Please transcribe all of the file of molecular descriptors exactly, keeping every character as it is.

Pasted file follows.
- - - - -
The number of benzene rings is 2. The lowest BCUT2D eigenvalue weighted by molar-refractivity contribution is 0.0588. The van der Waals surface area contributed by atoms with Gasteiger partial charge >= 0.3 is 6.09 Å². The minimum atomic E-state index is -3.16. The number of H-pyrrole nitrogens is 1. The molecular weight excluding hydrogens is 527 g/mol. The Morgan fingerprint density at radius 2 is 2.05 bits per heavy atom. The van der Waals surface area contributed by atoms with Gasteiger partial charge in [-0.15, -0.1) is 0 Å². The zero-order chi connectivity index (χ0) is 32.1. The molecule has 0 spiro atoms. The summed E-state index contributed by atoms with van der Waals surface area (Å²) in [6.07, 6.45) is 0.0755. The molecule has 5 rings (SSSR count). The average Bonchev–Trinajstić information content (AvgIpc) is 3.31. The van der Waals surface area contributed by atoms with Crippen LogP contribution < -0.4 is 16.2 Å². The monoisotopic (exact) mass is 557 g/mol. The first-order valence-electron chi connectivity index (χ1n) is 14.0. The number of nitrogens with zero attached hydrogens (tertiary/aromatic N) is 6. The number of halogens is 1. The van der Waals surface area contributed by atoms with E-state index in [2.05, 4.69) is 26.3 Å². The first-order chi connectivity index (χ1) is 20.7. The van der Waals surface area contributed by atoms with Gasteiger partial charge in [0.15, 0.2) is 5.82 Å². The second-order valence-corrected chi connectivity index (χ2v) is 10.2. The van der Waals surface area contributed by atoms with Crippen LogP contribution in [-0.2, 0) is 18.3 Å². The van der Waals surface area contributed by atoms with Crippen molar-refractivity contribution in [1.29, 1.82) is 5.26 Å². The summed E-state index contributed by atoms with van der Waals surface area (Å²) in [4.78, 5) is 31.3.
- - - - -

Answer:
The number of benzene rings is 2. The lowest BCUT2D eigenvalue weighted by molar-refractivity contribution is 0.0588. The van der Waals surface area contributed by atoms with Gasteiger partial charge >= 0.3 is 6.09 Å². The minimum atomic E-state index is -3.16. The number of H-pyrrole nitrogens is 1. The molecular weight excluding hydrogens is 527 g/mol. The Morgan fingerprint density at radius 2 is 2.05 bits per heavy atom. The van der Waals surface area contributed by atoms with Gasteiger partial charge in [-0.15, -0.1) is 0 Å². The zero-order chi connectivity index (χ0) is 32.1. The molecule has 0 spiro atoms. The summed E-state index contributed by atoms with van der Waals surface area (Å²) in [6.07, 6.45) is 0.0755. The molecule has 5 rings (SSSR count). The average Bonchev–Trinajstić information content (AvgIpc) is 3.31. The van der Waals surface area contributed by atoms with Crippen LogP contribution < -0.4 is 16.2 Å². The monoisotopic (exact) mass is 557 g/mol. The first-order valence-electron chi connectivity index (χ1n) is 14.0. The number of nitrogens with zero attached hydrogens (tertiary/aromatic N) is 6. The number of halogens is 1. The van der Waals surface area contributed by atoms with E-state index in [2.05, 4.69) is 26.3 Å². The first-order chi connectivity index (χ1) is 20.7. The van der Waals surface area contributed by atoms with Gasteiger partial charge in [0.15, 0.2) is 5.82 Å². The second-order valence-corrected chi connectivity index (χ2v) is 10.2. The van der Waals surface area contributed by atoms with Crippen LogP contribution in [-0.2, 0) is 18.3 Å². The van der Waals surface area contributed by atoms with Crippen molar-refractivity contribution in [1.29, 1.82) is 5.26 Å². The summed E-state index contributed by atoms with van der Waals surface area (Å²) in [4.78, 5) is 31.3.